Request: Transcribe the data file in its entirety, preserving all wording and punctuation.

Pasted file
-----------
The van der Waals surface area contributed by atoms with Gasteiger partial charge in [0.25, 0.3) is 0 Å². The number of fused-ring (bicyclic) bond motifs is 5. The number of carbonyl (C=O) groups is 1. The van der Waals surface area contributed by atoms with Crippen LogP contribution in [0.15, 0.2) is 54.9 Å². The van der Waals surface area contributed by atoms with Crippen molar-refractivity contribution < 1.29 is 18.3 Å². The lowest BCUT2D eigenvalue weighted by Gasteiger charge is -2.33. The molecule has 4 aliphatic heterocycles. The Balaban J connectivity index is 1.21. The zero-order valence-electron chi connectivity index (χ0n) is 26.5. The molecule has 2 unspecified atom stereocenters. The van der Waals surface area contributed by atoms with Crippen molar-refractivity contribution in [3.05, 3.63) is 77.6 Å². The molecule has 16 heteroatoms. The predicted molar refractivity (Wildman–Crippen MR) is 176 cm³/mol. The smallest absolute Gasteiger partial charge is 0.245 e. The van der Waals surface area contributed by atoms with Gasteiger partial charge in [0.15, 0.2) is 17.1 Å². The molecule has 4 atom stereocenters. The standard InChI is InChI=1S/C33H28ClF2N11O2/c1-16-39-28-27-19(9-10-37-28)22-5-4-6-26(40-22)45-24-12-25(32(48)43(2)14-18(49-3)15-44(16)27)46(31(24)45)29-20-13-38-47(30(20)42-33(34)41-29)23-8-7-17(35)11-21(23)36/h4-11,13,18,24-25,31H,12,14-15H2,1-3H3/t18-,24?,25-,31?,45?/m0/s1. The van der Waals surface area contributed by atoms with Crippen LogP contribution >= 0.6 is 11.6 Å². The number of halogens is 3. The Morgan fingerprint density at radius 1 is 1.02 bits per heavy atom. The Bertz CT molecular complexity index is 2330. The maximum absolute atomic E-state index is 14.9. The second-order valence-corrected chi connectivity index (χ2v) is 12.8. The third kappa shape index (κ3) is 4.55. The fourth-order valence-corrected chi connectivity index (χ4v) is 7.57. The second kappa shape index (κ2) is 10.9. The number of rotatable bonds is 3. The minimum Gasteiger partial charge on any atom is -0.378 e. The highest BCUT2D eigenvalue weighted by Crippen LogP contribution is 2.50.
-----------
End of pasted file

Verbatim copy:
The van der Waals surface area contributed by atoms with Gasteiger partial charge in [0.25, 0.3) is 0 Å². The number of fused-ring (bicyclic) bond motifs is 5. The number of carbonyl (C=O) groups is 1. The van der Waals surface area contributed by atoms with Crippen LogP contribution in [0.15, 0.2) is 54.9 Å². The van der Waals surface area contributed by atoms with Crippen molar-refractivity contribution < 1.29 is 18.3 Å². The lowest BCUT2D eigenvalue weighted by Gasteiger charge is -2.33. The molecule has 4 aliphatic heterocycles. The Balaban J connectivity index is 1.21. The zero-order valence-electron chi connectivity index (χ0n) is 26.5. The molecule has 2 unspecified atom stereocenters. The van der Waals surface area contributed by atoms with Crippen molar-refractivity contribution in [3.05, 3.63) is 77.6 Å². The molecule has 16 heteroatoms. The predicted molar refractivity (Wildman–Crippen MR) is 176 cm³/mol. The smallest absolute Gasteiger partial charge is 0.245 e. The van der Waals surface area contributed by atoms with Gasteiger partial charge in [0.15, 0.2) is 17.1 Å². The molecule has 4 atom stereocenters. The standard InChI is InChI=1S/C33H28ClF2N11O2/c1-16-39-28-27-19(9-10-37-28)22-5-4-6-26(40-22)45-24-12-25(32(48)43(2)14-18(49-3)15-44(16)27)46(31(24)45)29-20-13-38-47(30(20)42-33(34)41-29)23-8-7-17(35)11-21(23)36/h4-11,13,18,24-25,31H,12,14-15H2,1-3H3/t18-,24?,25-,31?,45?/m0/s1. The van der Waals surface area contributed by atoms with Crippen LogP contribution >= 0.6 is 11.6 Å². The number of halogens is 3. The Morgan fingerprint density at radius 1 is 1.02 bits per heavy atom. The Bertz CT molecular complexity index is 2330. The maximum absolute atomic E-state index is 14.9. The second-order valence-corrected chi connectivity index (χ2v) is 12.8. The third kappa shape index (κ3) is 4.55. The fourth-order valence-corrected chi connectivity index (χ4v) is 7.57. The second kappa shape index (κ2) is 10.9. The number of rotatable bonds is 3. The minimum Gasteiger partial charge on any atom is -0.378 e. The highest BCUT2D eigenvalue weighted by Crippen LogP contribution is 2.50.